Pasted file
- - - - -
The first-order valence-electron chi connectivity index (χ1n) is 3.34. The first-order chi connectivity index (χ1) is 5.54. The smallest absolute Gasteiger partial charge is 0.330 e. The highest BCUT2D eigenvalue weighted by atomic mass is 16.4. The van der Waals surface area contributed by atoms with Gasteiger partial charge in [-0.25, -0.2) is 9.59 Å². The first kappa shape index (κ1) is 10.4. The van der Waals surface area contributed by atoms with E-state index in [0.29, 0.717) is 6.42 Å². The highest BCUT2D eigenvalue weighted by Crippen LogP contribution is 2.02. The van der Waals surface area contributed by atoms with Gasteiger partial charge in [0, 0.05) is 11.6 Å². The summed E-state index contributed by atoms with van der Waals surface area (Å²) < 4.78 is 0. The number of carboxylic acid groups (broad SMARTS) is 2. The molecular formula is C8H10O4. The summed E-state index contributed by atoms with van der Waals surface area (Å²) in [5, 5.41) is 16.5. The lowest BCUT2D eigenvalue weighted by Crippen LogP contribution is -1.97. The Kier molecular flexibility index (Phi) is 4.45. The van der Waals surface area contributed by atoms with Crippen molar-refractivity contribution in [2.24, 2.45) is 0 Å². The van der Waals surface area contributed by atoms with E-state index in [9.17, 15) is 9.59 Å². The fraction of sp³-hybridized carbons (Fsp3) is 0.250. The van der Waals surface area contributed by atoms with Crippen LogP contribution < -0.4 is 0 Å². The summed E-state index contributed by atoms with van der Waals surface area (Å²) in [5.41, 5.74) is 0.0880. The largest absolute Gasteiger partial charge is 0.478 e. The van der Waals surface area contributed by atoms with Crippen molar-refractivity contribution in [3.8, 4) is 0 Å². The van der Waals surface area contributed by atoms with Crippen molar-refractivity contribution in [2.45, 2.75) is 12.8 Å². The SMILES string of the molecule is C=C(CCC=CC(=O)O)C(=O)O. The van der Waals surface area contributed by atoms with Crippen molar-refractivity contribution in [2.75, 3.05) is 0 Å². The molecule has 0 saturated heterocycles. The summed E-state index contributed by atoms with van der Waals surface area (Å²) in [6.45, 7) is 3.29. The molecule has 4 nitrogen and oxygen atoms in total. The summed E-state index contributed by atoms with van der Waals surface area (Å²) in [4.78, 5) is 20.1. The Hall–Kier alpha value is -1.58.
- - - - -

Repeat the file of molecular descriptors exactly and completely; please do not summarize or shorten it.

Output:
The first-order valence-electron chi connectivity index (χ1n) is 3.34. The first-order chi connectivity index (χ1) is 5.54. The smallest absolute Gasteiger partial charge is 0.330 e. The highest BCUT2D eigenvalue weighted by atomic mass is 16.4. The van der Waals surface area contributed by atoms with Gasteiger partial charge in [-0.25, -0.2) is 9.59 Å². The first kappa shape index (κ1) is 10.4. The van der Waals surface area contributed by atoms with E-state index in [0.29, 0.717) is 6.42 Å². The highest BCUT2D eigenvalue weighted by Crippen LogP contribution is 2.02. The van der Waals surface area contributed by atoms with Gasteiger partial charge in [0, 0.05) is 11.6 Å². The summed E-state index contributed by atoms with van der Waals surface area (Å²) < 4.78 is 0. The number of carboxylic acid groups (broad SMARTS) is 2. The molecular formula is C8H10O4. The summed E-state index contributed by atoms with van der Waals surface area (Å²) in [5, 5.41) is 16.5. The lowest BCUT2D eigenvalue weighted by Crippen LogP contribution is -1.97. The Kier molecular flexibility index (Phi) is 4.45. The van der Waals surface area contributed by atoms with Crippen molar-refractivity contribution in [2.24, 2.45) is 0 Å². The van der Waals surface area contributed by atoms with E-state index in [9.17, 15) is 9.59 Å². The fraction of sp³-hybridized carbons (Fsp3) is 0.250. The van der Waals surface area contributed by atoms with Crippen LogP contribution < -0.4 is 0 Å². The summed E-state index contributed by atoms with van der Waals surface area (Å²) in [5.41, 5.74) is 0.0880. The largest absolute Gasteiger partial charge is 0.478 e. The van der Waals surface area contributed by atoms with Crippen molar-refractivity contribution in [3.8, 4) is 0 Å². The van der Waals surface area contributed by atoms with Crippen molar-refractivity contribution in [2.45, 2.75) is 12.8 Å². The SMILES string of the molecule is C=C(CCC=CC(=O)O)C(=O)O. The van der Waals surface area contributed by atoms with Crippen molar-refractivity contribution in [2.75, 3.05) is 0 Å². The molecule has 0 saturated heterocycles. The summed E-state index contributed by atoms with van der Waals surface area (Å²) in [6.45, 7) is 3.29. The molecule has 4 nitrogen and oxygen atoms in total. The summed E-state index contributed by atoms with van der Waals surface area (Å²) in [4.78, 5) is 20.1. The Hall–Kier alpha value is -1.58.